Anglican Diocese of Ontario in the 19th Century
Early Years of the Diocese of Ontario
As to his diocese an herculean
task lay before Bishop Lewis. The country was growing rapidly. His own diocese, though new, was in point of territory immense, and was almost entirely a missionary field. The
Bishop moved cautiously, though very anxious to build up the Church. He was able to announce to his Synod in 1864 that the clergy had increased from fifty-one to seventy-three,
and he added: "It would have been possible to have added largely to this number if I had seen my way clear to the decent maintenance of additional labourers; but it seemed to me
better policy to increase our missionaries only in the ratio of our ability to support them, rather than run the risk of encountering afterwards all the disheartening effect of a
reaction and a diminution in the number of the clergy, who would inevitably have been forced to leave the diocese."
In fact the Bishop began to realize how little Church of England people had been taught to give, but he did not feel that it was too late to begin the instruction. The total
contributions for diocesan purposes for the twenty-two years previous to the formation of the diocese, and taken up within the territory comprised by it, amounted only to $24,580, or
an average of $1,229 per annum. The total amount subscribed for purely missionary purposes during the first five years of the existence of the new diocese was $86,228.40, or an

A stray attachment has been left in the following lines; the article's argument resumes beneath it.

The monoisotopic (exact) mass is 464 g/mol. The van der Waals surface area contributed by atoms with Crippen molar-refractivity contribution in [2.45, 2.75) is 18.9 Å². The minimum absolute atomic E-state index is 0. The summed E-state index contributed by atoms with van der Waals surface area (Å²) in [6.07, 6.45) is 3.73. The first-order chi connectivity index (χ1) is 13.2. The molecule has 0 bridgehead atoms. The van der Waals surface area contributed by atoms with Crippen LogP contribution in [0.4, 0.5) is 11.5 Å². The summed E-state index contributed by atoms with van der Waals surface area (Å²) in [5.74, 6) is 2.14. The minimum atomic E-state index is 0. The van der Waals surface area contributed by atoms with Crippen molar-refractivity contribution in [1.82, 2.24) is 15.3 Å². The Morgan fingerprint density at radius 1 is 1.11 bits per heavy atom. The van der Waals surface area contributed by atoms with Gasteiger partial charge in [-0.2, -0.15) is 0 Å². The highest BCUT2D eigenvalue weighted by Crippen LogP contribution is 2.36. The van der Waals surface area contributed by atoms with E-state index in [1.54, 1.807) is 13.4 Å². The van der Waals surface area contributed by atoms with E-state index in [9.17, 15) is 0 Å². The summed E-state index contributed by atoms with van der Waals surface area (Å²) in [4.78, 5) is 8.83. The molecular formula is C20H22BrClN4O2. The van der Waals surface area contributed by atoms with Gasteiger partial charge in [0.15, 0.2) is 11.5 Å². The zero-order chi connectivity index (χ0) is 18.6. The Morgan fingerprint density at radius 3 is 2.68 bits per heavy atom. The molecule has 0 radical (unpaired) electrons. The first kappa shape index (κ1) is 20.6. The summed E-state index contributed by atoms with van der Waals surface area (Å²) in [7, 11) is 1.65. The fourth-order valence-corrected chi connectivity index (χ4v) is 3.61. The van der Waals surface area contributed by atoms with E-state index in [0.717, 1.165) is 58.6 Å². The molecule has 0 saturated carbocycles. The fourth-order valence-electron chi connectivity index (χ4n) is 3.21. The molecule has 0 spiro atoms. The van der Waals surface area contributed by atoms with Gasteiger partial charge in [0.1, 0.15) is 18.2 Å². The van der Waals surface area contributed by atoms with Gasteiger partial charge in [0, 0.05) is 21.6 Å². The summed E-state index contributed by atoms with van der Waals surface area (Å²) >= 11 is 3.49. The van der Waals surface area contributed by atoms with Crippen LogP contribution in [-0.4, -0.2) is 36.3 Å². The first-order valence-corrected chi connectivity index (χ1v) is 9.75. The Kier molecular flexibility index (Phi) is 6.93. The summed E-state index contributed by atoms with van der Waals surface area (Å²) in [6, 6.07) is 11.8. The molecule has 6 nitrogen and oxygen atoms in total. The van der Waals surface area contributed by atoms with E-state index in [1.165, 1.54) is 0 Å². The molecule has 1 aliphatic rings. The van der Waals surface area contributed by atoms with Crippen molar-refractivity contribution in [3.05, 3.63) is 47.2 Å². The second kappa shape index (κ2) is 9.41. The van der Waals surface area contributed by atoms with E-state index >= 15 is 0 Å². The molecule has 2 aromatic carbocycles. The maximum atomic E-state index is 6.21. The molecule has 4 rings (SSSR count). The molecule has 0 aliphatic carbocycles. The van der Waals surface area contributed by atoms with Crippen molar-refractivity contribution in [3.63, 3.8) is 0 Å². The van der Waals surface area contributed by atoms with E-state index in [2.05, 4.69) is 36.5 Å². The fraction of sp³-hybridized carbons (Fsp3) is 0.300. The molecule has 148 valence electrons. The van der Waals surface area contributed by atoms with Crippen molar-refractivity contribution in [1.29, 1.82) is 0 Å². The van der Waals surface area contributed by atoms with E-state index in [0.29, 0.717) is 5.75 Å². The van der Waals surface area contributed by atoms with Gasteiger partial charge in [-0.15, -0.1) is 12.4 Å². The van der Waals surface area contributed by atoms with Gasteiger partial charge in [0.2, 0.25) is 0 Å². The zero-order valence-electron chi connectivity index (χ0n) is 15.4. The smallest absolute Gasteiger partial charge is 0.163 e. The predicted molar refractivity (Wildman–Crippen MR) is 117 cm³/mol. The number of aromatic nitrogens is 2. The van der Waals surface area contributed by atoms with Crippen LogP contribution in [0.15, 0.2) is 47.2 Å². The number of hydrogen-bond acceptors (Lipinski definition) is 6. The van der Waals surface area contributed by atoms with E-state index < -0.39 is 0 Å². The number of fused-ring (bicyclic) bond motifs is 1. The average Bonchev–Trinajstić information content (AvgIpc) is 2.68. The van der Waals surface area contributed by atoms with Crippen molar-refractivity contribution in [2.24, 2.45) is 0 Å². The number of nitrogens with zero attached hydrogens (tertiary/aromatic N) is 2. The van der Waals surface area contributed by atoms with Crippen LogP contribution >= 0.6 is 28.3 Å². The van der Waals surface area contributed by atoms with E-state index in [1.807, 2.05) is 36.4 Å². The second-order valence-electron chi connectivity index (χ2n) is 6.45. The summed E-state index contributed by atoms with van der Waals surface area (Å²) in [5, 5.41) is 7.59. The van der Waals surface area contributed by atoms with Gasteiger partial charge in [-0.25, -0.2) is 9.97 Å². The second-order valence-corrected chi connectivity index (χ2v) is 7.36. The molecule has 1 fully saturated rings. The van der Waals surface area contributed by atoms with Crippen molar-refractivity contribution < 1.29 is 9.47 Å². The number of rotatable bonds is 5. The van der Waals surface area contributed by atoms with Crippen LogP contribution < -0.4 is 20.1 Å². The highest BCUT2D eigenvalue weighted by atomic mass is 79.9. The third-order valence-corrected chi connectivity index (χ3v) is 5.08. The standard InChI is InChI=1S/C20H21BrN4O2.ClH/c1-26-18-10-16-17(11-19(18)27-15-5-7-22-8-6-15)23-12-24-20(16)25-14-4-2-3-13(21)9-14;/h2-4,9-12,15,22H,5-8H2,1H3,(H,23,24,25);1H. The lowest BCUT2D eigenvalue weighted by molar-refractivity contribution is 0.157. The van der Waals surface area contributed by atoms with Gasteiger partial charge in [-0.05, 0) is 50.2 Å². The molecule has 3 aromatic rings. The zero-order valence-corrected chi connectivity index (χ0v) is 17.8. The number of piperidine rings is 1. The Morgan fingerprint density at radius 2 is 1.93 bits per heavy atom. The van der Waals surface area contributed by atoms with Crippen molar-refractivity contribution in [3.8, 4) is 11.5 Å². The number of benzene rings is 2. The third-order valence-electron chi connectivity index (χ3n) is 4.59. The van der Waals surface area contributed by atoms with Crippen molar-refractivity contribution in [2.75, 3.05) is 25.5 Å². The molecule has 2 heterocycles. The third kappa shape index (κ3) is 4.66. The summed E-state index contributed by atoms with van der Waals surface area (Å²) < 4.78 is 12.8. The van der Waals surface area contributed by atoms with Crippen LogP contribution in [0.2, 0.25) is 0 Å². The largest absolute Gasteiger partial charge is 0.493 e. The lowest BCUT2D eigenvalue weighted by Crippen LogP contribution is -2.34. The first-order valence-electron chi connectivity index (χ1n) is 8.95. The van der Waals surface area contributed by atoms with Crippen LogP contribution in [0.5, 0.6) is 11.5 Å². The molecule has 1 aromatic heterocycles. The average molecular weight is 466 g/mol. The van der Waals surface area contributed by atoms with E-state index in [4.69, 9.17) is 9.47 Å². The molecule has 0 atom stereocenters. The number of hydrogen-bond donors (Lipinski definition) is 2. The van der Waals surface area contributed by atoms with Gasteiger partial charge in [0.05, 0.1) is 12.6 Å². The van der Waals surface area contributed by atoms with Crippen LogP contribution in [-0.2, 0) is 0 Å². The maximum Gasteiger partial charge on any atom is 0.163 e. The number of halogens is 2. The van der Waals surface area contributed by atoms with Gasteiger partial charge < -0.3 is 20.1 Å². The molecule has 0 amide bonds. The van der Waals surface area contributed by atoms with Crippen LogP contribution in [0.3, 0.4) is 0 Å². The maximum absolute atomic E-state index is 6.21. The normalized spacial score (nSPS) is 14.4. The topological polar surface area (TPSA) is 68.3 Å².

average per year of $17,245. Bishop Lewis, from time to time, urged the necessity of liberality on the part of the members of the Church as the only sure method of securing
progress. He urged the formation of a Sustenation Fund and a Widows and Orphans' Fund, and was able to state to his Synod in 1865 that nearly $12,000 had been subscribed
towards the $20,000 that he was anxious to raise for a Mission Fund or a Sustentation Fund for the diocese. The S.P.G. had promised $5,000 provided $20,000 should be raised
within the diocese. This good beginning, however, does not seem to have been so well followed up, for it was not till 1870, apparently, that this fund reached $21,000.
Bishop Lewis was always very happy in his confirmation services. His able addresses contributed much to recommend the Church in every parish that he visited, for her
distinctive doctrines were always forcibly dwelt upon. No one could fail to grasp the meaning of confirmation after listening to one of His Lordship's addresses. In
calm, dignified language, without notes of any kind to rely upon, he would place before his hearers a train of scholarly, yet simple, reasoning that would defy refutation. He
did much to show the importance of the Holy Communion, the reception of which, he always insistent, was the bounden duty of every member of the Church. This was at a time when
quarterly, or, at the most, monthly, celebrations were largely the practice, and Bishop Lewis, in words which sometimes seemed startling, always pointed out the weakness of this
practice. His great desire always was to make communicants of all the candidates confirmed by him, and, therefore, he almost invariably himself administered the Holy Communion